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Charles Darwin (1809-1882)

  • The Mechanism of Adaptions

    The Mechanism of Adaptions
    Charles Darwin knew that animals do adapt but he did not understand the mechanism that would force adaption. It wasn't until he read Thomas Malthus’s Principle of Population that he realized what drove evolution. A competition over natural resources that would push species with or without certain adaptions to either die off or flourish.
    Charles Darwin: Naturalist, Revolutionary, and Father of Evolution
    Cindy Chen
  • The Publish of Origins

    The Publish of Origins
    Darwin's writings would challenge the current belief at the time Natural Theology and ultimately gain a vast majority of support for his theory. His theory did not need a divine creator although one was still believe in one as his theory didn't disprove god. His theory merely showed the mechanisms of how life evolves. We could now see the life from a purely scientific perspective rather than one that incorporated religion.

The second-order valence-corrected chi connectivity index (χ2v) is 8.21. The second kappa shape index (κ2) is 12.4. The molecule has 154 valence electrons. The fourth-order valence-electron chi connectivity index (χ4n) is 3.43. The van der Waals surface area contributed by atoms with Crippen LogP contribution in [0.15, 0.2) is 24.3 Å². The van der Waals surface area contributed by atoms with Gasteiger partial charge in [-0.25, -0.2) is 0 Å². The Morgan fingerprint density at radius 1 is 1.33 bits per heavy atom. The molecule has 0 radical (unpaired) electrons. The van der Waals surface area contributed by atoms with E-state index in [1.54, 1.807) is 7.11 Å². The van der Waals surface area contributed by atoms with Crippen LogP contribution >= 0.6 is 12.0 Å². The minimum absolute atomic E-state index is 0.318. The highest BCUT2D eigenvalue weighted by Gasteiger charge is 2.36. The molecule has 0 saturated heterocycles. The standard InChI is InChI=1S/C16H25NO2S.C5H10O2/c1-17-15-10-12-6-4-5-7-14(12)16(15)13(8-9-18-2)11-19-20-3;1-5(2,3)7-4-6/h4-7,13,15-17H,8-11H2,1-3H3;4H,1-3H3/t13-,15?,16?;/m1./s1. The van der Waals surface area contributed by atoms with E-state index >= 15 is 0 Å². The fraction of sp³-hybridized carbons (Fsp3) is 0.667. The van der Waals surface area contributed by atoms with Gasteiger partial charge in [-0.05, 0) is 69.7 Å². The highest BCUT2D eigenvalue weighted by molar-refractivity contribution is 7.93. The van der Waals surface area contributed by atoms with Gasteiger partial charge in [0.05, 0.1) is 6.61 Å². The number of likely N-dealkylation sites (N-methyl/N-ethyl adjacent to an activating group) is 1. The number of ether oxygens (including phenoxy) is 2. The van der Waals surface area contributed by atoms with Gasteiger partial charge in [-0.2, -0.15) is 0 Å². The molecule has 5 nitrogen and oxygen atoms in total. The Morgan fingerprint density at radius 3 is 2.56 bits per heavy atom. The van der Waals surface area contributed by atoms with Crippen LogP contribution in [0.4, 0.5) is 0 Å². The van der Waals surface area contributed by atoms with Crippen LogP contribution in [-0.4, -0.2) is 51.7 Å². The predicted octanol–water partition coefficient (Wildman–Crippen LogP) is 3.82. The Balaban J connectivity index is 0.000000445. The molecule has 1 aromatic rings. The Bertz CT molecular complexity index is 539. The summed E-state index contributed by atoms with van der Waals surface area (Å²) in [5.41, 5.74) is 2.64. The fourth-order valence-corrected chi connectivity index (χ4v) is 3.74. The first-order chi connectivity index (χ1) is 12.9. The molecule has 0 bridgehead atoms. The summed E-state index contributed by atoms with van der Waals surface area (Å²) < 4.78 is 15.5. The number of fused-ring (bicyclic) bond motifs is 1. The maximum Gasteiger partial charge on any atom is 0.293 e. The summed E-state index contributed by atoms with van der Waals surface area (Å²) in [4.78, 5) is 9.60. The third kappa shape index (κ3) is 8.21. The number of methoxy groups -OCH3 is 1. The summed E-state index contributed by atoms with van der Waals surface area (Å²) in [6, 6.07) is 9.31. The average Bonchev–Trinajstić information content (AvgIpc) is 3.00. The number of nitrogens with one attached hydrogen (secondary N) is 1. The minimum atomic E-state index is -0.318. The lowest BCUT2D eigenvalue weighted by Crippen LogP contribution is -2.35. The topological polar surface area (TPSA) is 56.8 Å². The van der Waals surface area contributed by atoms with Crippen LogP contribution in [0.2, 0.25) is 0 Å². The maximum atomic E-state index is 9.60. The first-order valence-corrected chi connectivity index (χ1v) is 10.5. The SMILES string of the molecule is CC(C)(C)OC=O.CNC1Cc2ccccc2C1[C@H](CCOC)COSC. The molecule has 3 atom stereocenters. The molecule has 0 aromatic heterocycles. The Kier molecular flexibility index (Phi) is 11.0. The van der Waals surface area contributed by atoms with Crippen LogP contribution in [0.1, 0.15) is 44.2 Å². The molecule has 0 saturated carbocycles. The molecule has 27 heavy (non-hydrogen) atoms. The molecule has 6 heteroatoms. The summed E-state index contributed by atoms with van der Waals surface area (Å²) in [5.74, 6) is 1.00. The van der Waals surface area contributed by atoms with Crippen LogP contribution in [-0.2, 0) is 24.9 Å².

Charles Darwin (Britannica)
    https://www.youtube.com/watch?v=dfsUz2O2jww
  • Relation to Monkey's

    Relation to Monkey's
    What would be considered Charles Darwin's most controversial work of the 19th century was his theory we were decedents of monkeys. This changed our view of ourselves as for a time we considered ourselves the center or pinnacle of a perfect species. Despite this, Darwin did point out we were very unique in the animal kingdom for our intelligence and creation of civilization.
    Charles Darwin (Britannica)
    Darwin's Influence on Modern Thought by Ernst Mayr (2009) Scientific American
  • Removal of Teleology

    With the publishing of On The Origins of Species also came almost the complete removal of the belief in Teleology. Teleology is the belief that everything in life was created by an intelligent hand and did not bother with how something came to be. The mechanics of how something evolves over time. This world view has dominated since the time of the Greeks.
    Darwin's Influence on Modern Thought by Ernst Mayr(2009) Scientific American